Senators Hatch, Coons: Trade Secrets Bill Ready for Markup, Floor Vote

After a Senate Judiciary Committee hearing on the bipartisan, bicameral Defend Trade Secrets Act, authored by U.S. Senators Orrin Hatch (R-Utah) and Chris Coons (D-Del), the Senators said that overwhelming, bipartisan committee support and backing of key industry leaders shows that the bill is ready to be voted out of the Judiciary Committee and considered on the Senate floor. 

The Defend Trade Secrets Act will help combat the loss of hundreds of billions of dollars each year in the United States to the theft of corporate trade secrets.

The bill is backed by nine members of the Senate Judiciary Committee, including: Senators Dick Durbin (D-Ill.), Jeff Flake (R-Ariz.), Thom Tillis (R-N.C.), Richard Blumenthal (D-Conn.), Amy Klobuchar (D-Minn.), David Perdue (R-Ga.), and Jeff Sessions (R-Ala.).

“To safeguard American ingenuity and give companies the protections they deserve, Congress should act now to pass the Defend Trade Secrets Act, which Senator Coons and I authored earlier this year,” said Senator Hatch. “Not only has our bill attracted overwhelming bipartisan support in both chambers of Congress; it has also garnered endorsements from a wide-array of industry stakeholders who know firsthand the economic losses caused by trade secret theft.  Both Republicans and Democrats can agree that this bill is a win for American property rights and innovation. Why wouldn’t we move this bill now?” 

“Today’s hearing demonstrated that we need this bill now more than ever as more and more American companies are losing jobs and revenue because they lack the ability to defend their trade secrets under federal civil law,” said Senator Coons. “Companies in Delaware and across the country who drive innovation and economic growth deserve the same legal protections that other forms of critical intellectual property enjoy. I urge my colleagues to listen to the testimony from today if they have any doubt of the need for this bill that has strong support across a diverse array of industries, and I’m determined to work with with Hatch to see this bill across the finish line.”  

At the hearing today, testimony from representatives from a variety of industries, including Delaware-based DuPont, explained the need for a federal private right-of-action to give companies the ability to protect their trade secrets in federal court.   Currently, civil trade secret laws vary state-to-state, and state courts can lack the streamlined procedures and remedies necessary to stop a trade secret from being lost forever.  Trade secret theft puts American jobs at risk and threaten incentives for continued investment in research and development in the U.S.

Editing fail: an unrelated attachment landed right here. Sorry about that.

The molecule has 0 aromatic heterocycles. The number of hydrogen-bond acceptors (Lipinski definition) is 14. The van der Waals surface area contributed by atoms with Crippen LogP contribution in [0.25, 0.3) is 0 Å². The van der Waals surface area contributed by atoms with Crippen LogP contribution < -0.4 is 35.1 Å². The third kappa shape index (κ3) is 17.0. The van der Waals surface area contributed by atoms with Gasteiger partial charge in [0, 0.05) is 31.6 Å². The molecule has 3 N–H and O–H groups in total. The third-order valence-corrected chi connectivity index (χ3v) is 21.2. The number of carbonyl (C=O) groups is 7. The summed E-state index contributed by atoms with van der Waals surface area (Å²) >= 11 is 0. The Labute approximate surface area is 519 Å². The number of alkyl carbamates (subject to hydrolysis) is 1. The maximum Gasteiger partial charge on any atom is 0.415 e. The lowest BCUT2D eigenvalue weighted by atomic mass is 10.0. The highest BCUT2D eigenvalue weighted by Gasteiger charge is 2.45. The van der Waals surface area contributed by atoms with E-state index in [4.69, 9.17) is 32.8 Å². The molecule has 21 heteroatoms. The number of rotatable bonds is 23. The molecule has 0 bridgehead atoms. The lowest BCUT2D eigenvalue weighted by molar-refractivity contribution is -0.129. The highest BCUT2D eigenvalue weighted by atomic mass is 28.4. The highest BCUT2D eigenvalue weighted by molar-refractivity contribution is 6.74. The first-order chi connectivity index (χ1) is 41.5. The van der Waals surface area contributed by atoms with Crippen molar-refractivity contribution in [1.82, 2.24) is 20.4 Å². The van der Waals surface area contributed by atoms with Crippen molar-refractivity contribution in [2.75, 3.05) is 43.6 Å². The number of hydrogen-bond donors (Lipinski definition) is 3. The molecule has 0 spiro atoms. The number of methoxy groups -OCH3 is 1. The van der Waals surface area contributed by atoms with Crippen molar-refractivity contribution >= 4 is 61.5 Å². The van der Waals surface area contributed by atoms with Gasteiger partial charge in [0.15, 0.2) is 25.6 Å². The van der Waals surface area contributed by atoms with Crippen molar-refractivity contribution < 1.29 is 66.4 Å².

“As an innovator, DuPont depends on intellectual property protection—including trade secrets,” testified Karen Cochran, Associate General Counsel and Chief IP Counsel, DuPont. “Realizing the full potential of our innovation often includes knowledge-building that can span decades. This work generates a range of intellectual property from patents to trade secrets. DuPont recently defended the trade secrets for one of our well-known products, Kevlar®. This experience brought about our realization of the importance of S. 1890 and updating trade secret protection and remedies.”

The Defend Trade Secrets Act would:

  • Harmonize U.S. law by building on the Economic Espionage Act to create a uniform standard for trade secret misappropriation. Companies will be able to craft one set of nondisclosure policies secure in the knowledge that federal law will protect their trade secrets.  
  • Provide for injunctions and damages, to preserve evidence, prevent disclosure, and account for the economic harm to American companies whose trade secrets are stolen without preventing employee mobility.
  • Be consistent with the remedies provided for other forms of intellectual property, such as patents, trademarks and copyrights, which are all covered by federal civil law.

The bill is supported by the Association of Global Automakers, Inc., Biotechnology Industry Organization (BIO), The Boeing Company, Boston Scientific, BSA | The Software Alliance (BSA), Caterpillar Inc., Corning Incorporated, Eli Lilly and Company, General Electric, Honda, IBM, Illinois Tool Works Inc., Intel, The Intellectual Property Owners Association (IPO), International Fragrance Association, North America, Johnson & Johnson, Medtronic, Micron, National Alliance for Jobs and Innovation (NAJI), National Association of Manufacturers (NAM), NIKE, The Procter & Gamble Company, Siemens Corporation, Software & Information Industry Association (SIIA), U.S. Chamber of Commerce, and United Technologies Corporation.